• iMore follows Daring Fireball for me on Flipboard, so I read Rene's article immediately after reading Gruber's, and it fit perfectly. All technologies (not just computing tech) have been far more iterative in their progress after an initial revolutionary moment. Fundamentally, a 2014 Ferrari is similar to a Model T: internal combustion engine, drive train, steering wheel; with 100 years of iterative changes. Perhaps in 5 or 10 years we will stop expecting an iPhone moment every year.
  • Great headline. One key difference between, say, the auto enthusiast and the tech enthusiast, is that the auto enthusiast isn't shackled with recall notices every day. Software is much more iterative, and comes with the promise of free upgrades at the price of too-early releases, frequent bugs and constant patching. This makes it easy to focus on the negative. We as developers need to reexamine our tendency to ship today and patch tomorrow.
  • Great article. A lot of people seem to forget that no matter how disappointing this year for tech is for them that all the technology, no matter how little or big its impact is, is also just a stepping stone of bigger things for the years to come. It has always been this way. Every year, technology is evolving, it's improving with the help of the previous years' development.
  • My wife and I took a week-long course on raising adolescents. When one of the instructors was asked why many teenagers were so negative about things. His reply really struck me and I've found it useful for evaluating the attitudes of people of any age.
    He said, "Inexperienced, insecure, immature teenagers feign experience, security, and maturity through negativity and cynicism. Most of the time, it impresses their their peers, so they keep doing it because it works."
  • That's an excellent quote. Thanks, for sharing it!
  • Juxtapose that with Peter Pan Syndrome and that explains much Internet behavior.
  • And don't forget the Dunning–Kruger effect which plagues our society...–Kruger_effect
  • Great writeup, Rene. Honestly, enthusiastic cynicism seems to be a job requirement, for some of these tech sites. As you pointed out, we've gotten a lot of great tech advancements, this year. As time marches on, and as technology continues its break-neck speed of evolution, it's easy to forget everything introduced - and the impact of those things - that made this year great.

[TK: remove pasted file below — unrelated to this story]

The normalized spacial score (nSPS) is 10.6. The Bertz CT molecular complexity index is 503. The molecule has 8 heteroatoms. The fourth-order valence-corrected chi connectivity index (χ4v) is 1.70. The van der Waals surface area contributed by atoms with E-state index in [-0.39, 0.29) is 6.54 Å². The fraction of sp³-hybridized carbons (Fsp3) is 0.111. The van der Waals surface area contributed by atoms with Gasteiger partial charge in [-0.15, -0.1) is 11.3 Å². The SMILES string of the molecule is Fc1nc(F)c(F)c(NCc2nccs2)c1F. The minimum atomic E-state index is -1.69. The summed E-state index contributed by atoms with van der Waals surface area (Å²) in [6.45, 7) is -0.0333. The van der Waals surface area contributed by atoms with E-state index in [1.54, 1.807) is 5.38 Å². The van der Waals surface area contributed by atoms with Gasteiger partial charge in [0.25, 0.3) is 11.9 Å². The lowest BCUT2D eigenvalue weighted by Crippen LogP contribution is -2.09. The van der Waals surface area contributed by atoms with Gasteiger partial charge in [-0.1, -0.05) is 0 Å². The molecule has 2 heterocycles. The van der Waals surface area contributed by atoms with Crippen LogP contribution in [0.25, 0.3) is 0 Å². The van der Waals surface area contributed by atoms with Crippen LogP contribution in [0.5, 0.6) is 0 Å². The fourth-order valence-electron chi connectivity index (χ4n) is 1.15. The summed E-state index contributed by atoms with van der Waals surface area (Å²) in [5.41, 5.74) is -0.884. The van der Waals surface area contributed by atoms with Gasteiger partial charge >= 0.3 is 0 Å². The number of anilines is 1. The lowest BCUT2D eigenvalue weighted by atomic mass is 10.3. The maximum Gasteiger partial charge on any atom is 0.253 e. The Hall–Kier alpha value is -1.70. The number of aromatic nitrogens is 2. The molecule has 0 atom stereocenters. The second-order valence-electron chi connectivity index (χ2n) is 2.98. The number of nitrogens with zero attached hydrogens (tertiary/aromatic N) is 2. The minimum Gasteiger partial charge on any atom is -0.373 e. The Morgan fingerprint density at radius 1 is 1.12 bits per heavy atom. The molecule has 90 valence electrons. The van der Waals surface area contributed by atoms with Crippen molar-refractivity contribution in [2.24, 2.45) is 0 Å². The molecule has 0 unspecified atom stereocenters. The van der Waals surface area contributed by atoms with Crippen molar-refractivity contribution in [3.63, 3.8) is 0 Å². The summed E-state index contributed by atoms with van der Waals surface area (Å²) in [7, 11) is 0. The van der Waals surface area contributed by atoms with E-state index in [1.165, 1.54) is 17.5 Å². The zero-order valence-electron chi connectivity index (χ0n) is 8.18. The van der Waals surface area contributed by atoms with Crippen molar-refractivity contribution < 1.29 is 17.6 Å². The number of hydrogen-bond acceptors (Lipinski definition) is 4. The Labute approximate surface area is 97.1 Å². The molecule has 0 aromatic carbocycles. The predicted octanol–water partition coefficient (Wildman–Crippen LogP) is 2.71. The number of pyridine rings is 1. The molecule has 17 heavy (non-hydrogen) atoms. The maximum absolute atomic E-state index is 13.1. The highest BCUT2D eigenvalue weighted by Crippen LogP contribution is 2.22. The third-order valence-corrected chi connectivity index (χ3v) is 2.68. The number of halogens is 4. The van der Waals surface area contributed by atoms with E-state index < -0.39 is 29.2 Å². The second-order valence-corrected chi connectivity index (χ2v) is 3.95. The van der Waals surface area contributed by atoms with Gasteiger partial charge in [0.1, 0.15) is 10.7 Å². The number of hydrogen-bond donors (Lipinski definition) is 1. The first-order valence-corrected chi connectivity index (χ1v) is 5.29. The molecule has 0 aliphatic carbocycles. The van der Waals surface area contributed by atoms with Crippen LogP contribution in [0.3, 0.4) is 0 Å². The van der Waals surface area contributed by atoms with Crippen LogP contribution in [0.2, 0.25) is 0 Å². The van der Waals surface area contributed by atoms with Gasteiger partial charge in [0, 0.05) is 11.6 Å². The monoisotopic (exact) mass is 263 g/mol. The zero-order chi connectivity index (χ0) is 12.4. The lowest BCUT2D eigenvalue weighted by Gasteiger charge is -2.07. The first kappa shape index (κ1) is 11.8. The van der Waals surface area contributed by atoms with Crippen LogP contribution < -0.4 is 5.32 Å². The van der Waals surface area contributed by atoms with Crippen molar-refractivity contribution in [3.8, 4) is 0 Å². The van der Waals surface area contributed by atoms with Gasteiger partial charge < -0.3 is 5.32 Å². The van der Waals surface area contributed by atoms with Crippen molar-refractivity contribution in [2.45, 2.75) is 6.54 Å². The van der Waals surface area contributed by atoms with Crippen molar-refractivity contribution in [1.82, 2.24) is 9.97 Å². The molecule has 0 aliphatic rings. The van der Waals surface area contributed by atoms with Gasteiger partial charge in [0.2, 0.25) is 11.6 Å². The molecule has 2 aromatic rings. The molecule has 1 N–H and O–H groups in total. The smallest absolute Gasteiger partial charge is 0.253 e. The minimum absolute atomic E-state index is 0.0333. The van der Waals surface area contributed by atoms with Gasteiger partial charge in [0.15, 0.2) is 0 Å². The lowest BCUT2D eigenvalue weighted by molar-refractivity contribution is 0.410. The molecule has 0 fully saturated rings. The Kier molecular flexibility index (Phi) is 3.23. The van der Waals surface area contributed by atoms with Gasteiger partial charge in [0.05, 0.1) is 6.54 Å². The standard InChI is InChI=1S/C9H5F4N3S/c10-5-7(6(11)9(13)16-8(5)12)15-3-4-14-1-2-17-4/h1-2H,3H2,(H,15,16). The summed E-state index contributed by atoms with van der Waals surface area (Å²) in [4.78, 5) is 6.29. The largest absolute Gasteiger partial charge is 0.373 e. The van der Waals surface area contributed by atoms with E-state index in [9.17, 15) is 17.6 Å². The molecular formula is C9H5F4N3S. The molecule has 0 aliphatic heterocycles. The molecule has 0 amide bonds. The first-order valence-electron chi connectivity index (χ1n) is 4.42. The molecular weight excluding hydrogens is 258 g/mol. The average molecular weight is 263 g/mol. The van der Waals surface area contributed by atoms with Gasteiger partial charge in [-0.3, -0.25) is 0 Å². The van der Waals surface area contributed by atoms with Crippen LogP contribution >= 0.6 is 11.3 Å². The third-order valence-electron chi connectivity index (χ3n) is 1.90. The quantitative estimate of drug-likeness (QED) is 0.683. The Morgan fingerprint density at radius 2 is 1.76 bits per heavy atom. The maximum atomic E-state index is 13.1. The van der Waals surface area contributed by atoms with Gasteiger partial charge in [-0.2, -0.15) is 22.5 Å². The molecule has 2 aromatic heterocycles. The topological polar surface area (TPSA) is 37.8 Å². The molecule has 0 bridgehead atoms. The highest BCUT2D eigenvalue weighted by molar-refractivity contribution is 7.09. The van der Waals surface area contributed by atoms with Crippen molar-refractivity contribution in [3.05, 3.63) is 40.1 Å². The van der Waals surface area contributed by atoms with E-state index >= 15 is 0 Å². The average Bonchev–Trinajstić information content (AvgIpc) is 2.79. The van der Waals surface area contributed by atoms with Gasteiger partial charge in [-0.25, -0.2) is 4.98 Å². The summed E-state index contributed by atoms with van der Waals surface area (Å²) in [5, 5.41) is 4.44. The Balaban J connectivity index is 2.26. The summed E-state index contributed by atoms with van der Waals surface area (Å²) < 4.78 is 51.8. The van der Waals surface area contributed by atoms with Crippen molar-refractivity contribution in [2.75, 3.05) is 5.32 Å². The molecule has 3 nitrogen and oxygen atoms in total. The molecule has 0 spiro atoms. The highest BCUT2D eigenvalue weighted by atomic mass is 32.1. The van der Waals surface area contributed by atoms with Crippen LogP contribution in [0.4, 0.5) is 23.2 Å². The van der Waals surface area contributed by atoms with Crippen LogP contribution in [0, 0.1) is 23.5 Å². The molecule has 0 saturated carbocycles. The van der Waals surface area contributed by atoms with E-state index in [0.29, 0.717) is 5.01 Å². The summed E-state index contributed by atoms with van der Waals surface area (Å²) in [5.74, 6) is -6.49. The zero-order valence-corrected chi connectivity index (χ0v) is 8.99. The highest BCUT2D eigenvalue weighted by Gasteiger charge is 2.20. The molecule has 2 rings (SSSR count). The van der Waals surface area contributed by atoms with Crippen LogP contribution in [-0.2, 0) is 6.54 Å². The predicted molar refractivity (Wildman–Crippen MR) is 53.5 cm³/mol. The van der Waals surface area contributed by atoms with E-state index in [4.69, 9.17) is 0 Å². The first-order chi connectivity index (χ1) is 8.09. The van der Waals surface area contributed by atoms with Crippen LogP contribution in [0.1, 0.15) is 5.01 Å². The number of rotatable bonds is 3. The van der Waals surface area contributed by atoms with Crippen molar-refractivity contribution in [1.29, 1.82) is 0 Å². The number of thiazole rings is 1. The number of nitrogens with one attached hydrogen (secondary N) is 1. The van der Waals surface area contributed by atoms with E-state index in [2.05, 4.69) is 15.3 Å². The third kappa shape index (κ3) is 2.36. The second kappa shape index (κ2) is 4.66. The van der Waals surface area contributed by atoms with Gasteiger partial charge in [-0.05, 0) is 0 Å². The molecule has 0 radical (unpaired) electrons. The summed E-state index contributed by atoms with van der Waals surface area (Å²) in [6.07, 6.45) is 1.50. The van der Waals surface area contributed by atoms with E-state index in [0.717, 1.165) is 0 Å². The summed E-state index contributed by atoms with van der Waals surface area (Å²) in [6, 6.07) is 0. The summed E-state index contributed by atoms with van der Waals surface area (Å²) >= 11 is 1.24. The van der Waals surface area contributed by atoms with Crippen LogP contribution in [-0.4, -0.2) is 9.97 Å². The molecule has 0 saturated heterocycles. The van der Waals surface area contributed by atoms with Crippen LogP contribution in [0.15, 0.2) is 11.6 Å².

• I've done research into attitudes/behaviours/values in the tech sector, and there is a tendency to be very negative, insecure and function-oriented (as opposed to vision-oriented). It's odd but true. There is a weird thing that function-oriented people respond to a sort of leadership from charismatic cynics. Anyway, you're right Rene, as is often the case. However, I think there is also a sense where the tech sector - or marketing people in it - have promised life-impacts from technology that have been ridiculously overpromised. For that reason as well as the tendency towards negativity and the teenage immaturity we've developed a global culture of tech cynicism...
  • Accessibility.
    That is the answer to your question.
    Sports, movies, music, books, etc... All the things societies love to treasure are beyond their personal world.
    Tech is in our pockets, at our finger tips, and at our beck-and-call whenever we want. That's why it's so easy to become so disenchanted with it. Sent from the iMore App
  • It seems to me the tech press has forgotten what the word innovation means. And they complain that a company is not innovative if said company isn't constantly reinventing the wheel. Take Touch ID for example. Anyone truly being objective and honest would have to say Touch ID is innovative and Apple did a pretty damn good job of implementing it. Plus the possibilities for how it can be used in future are quite intriguing. Yet because finger print technology isn't a new invention the tech press pooh-poohed Touch ID (and 64-bit) as nothing more than a gimmick and the 5s as an iterative update.
  • People forget that, in relative terms, "tech" is still relatively new. The majority of people could care less about a new car release because we're desensitized to it. In another 50 years, a new smart phone or iOS release will be so blasé that it will barely be mentioned on the average blog. When was the last time you heard about a new microwave being released? It's all headlines and eye balls. People write this shit because it's still new to readers and they want to read about it. As the years progress, your readership will decrease but become even more avid as tech becomes the norm. Car will always be a little bit more noticeable, simply because they are so expensive and still a major class differentiator. Computer and cell phones though, meh.